A Dam has so many effects, both good and bad. The effects on the people, who lives are at stake, are sometimes forgotten in the whirlwind that occurs before a dam project is given the go ahead. Here I tell a few stories of the people who will bare the brunt of the Sambor Dam across the Mekong River in Cambodia, if it goes ahead.
A smiling Mr J ushers us into a sparse room, offers us the traditional greeting and then promptly leaves the room. We’re left a tad bewildered. A couple of minutes later he comes scuttling back into the room with water bottles in hand. My face breaks out into a smile at this kind gesture, given it’s over 30 degree outside! As I start to chat to Mr. J, despite the language barrier, I can feel the gentle and welcoming spirit that he offers.
The conversation starts with the pleasantries as he tells me (with a big smile) that he’s been the district head for 8 years and worked within the Cambodian People’s Party before that. For every question that I ask, he questions me about my life and about England. He comes across as very confident – a stark contrast to the others that I’ve interviewed.
Soon enough, the million dollar question is posed ‘tell me about the proposed Dam project’. Carefully, he answers that he knows very little about this project. Yet, he then goes on to explain the detailed process in which the Chinese Dam building company decide whether the potential Dam is feasible or not. Firstly, the company will study the geography of the area to decide if the land is good. Then, it will consider the impacts that it will have on the community. Finally, the advantages and disadvantages will be weighed up to make a final decision. He clarifies that the Dam isn’t happening yet; but that the company is currently weighing up whether it is advantageous to build the dam. He ends with the statement that he doesn’t have any more information about it.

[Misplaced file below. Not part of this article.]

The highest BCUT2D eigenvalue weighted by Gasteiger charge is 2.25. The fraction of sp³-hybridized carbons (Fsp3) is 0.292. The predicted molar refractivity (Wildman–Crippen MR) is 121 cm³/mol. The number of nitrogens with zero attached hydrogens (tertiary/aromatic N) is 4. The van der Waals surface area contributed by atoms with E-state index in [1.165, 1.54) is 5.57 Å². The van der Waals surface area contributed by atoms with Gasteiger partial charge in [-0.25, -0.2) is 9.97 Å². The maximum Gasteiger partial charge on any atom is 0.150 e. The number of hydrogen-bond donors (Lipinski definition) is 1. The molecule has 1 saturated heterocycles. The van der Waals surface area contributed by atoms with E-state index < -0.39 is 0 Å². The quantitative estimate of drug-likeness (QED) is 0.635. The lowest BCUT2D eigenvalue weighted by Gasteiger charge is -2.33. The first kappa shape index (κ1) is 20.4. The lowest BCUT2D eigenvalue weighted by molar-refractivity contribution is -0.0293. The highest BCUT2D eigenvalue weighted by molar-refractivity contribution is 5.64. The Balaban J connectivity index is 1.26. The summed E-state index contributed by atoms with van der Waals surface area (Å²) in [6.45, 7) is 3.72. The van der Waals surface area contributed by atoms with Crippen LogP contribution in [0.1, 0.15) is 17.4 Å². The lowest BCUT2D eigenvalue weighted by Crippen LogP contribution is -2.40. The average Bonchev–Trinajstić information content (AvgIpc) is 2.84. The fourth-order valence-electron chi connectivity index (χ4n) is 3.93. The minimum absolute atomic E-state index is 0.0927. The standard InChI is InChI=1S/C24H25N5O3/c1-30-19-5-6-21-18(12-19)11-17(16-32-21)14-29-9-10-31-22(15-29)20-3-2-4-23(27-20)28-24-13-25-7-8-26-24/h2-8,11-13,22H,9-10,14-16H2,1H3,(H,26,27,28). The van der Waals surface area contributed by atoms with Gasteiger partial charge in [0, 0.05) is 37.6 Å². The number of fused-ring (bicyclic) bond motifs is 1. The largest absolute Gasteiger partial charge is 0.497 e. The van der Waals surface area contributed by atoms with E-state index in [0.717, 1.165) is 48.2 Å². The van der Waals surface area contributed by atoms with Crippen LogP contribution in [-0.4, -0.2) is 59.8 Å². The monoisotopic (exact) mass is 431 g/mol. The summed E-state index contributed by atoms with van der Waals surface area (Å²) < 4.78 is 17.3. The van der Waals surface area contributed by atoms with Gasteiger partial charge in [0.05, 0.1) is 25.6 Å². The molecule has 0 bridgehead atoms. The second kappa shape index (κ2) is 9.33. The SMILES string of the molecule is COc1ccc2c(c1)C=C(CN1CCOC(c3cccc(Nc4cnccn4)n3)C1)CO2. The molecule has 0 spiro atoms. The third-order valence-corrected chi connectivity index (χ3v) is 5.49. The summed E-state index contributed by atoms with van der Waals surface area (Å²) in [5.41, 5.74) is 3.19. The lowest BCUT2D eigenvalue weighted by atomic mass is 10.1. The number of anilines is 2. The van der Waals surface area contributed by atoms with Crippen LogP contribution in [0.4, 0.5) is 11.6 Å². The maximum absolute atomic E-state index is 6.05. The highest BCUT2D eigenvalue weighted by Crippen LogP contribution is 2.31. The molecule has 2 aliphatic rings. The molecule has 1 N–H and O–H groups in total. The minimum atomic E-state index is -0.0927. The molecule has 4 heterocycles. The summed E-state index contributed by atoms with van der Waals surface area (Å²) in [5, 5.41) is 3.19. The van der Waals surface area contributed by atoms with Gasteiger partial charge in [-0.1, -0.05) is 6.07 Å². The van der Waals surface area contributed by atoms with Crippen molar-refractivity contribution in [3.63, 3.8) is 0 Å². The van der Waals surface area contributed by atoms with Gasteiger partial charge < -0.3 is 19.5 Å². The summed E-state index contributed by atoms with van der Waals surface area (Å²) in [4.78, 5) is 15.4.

I decide to probe further and ask whether he thinks it is a good idea. Due to Cambodia’s violent and turbulent history, people don’t like to share their personal thoughts and feelings about government matters. Given this, I was expecting Mr. J to say that as the government thought it was beneficial, he did as well. He begins by saying that his party (the party that is in government) supports the idea and that he has faith in the company who would like to build the Dam. Silence then descends on the room; as he knows as well as I do that he hasn’t answered the question. After a long pause he says that he himself wants it to happen. His truthful answer lets me trust him more.
I’m guessing that my facial expressions give away my views on this; as he quickly clarifies that for some people, if they don’t understand about the Dam then they think that it’s a negative thing. He believes that the local people will benefit from the electricity and that this will (in time) improve the economy of the area. Mr. J does admit that it’s not fair on the local people, who will bear the biggest cost of the Dam being built. But, Mr. J holds strong belief that the government will provide adequate compensation depending on the size of the house and resettle the people where there are good schools for the children.
As I glance down at my notes to see if there’s anything else I wish to ask, unprompted Mr. J starts to speak. I look at him trying to gauge what he’s saying and notice the sadness that washes over his face. Mr J has said that dam or no dam, he doesn’t know whether he’ll be district leader next year; so it’s really out of his control.
This strikes me as an odd thing to end with and poses so many more questions. Yet, my time is up so I nod, offer him the traditional goodbye and thank him for his time.
I’m left flooded with confusion. For a man that initially came across as so regimented, he showed few cracks that transcended the language barrier. It makes me wonder whether he truly thinks this Dam is beneficial for this community that he’s put his whole life into. Would he really want to see it disappear from history, as so much of Cambodia already has?
The series will be next updated on the 7th March with more accounts that include a Government official and local teacher.